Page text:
Probabilistic Language Understanding and Formal Linguistic Theory
Abstract: How should we characterize the relationship between computational modeling and formal theory-building in linguistics? Some (e.g., Chemla et al. 2023) have recently argued that computational modeling is valuable to the extent that it enables rigorous, quantitative assessment of linguistic theories inherited from the formalist paradigm. Drawing from two case studies in the computational framework of Bayesian pragmatics, I stake a second position on this issue. Bayesian pragmatics has undeniably been shaped by antecedent semantic and pragmatic theory; however, I show in my dissertation that this framework has also opened up entirely new analytical and empirical directions for linguistics.
In my first case study, I show that Bayesian models of linguistic interpretation provide a rich basis on which to compare classic Kratzerian and modern probabilistic semantic theories of epistemic modals (e.g., must and might). I demonstrate that the Bayesian pragmatic framework can help to reveal fundamental similarities between these two classes of theory – similarities which previous attempts at theory comparison have obscured. In my second case study, I show how Bayesian modeling allows us to quantitatively compare novel hypotheses regarding context-dependent interpretation in an under-studied domain: artifact nouns (e.g., vehicle and electronic device). This comparison, in turn, yields novel insights about the truth-conditional semantic representation of these nouns.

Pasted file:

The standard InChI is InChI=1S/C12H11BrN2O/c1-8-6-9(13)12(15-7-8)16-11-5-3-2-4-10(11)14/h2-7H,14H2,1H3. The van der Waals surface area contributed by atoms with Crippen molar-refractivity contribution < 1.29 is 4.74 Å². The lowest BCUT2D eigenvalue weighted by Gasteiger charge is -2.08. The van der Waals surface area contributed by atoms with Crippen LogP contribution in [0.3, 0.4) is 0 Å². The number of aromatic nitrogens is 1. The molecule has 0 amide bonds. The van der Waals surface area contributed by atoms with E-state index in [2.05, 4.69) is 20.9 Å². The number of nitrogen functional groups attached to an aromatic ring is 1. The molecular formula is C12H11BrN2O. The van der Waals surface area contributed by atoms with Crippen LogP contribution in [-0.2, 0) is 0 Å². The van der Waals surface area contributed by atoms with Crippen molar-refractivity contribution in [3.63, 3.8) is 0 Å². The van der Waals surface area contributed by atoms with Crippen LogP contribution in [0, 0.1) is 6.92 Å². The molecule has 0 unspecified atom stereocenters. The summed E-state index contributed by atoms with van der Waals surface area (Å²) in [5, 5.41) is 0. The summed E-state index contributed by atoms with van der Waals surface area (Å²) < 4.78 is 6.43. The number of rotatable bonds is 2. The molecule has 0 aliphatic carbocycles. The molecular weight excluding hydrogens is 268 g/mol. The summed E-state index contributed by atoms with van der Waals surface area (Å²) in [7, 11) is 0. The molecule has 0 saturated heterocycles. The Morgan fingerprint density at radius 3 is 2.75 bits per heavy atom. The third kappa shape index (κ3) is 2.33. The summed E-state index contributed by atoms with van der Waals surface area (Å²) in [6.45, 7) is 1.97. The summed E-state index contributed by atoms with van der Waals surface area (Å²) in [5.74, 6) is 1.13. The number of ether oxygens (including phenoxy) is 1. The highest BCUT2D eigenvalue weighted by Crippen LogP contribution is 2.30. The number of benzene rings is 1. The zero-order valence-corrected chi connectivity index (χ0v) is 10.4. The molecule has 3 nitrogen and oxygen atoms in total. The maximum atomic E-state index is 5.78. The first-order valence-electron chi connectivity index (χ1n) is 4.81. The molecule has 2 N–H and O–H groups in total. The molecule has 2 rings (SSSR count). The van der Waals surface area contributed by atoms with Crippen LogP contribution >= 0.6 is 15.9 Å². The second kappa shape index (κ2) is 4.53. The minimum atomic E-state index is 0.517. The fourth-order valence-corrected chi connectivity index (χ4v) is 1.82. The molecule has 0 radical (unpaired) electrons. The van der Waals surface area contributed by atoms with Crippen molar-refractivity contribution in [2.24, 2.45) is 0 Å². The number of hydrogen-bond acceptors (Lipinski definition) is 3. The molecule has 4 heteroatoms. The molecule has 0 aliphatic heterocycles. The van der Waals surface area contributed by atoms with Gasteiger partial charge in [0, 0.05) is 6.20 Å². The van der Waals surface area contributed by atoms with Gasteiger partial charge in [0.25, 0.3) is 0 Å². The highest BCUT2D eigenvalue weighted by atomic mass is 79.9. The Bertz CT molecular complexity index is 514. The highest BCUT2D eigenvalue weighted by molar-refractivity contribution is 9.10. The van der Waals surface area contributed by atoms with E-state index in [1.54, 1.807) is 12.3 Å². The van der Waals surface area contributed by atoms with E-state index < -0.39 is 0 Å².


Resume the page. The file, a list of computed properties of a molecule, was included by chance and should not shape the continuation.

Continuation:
From these two investigations, I argue that Bayesian pragmatics is best understood not merely as an implementational wing of the formalist paradigm – or as that paradigm’s successor – but as a dialectical partner that refines formal linguistics’ theoretical assumptions and expands its domain of inquiry.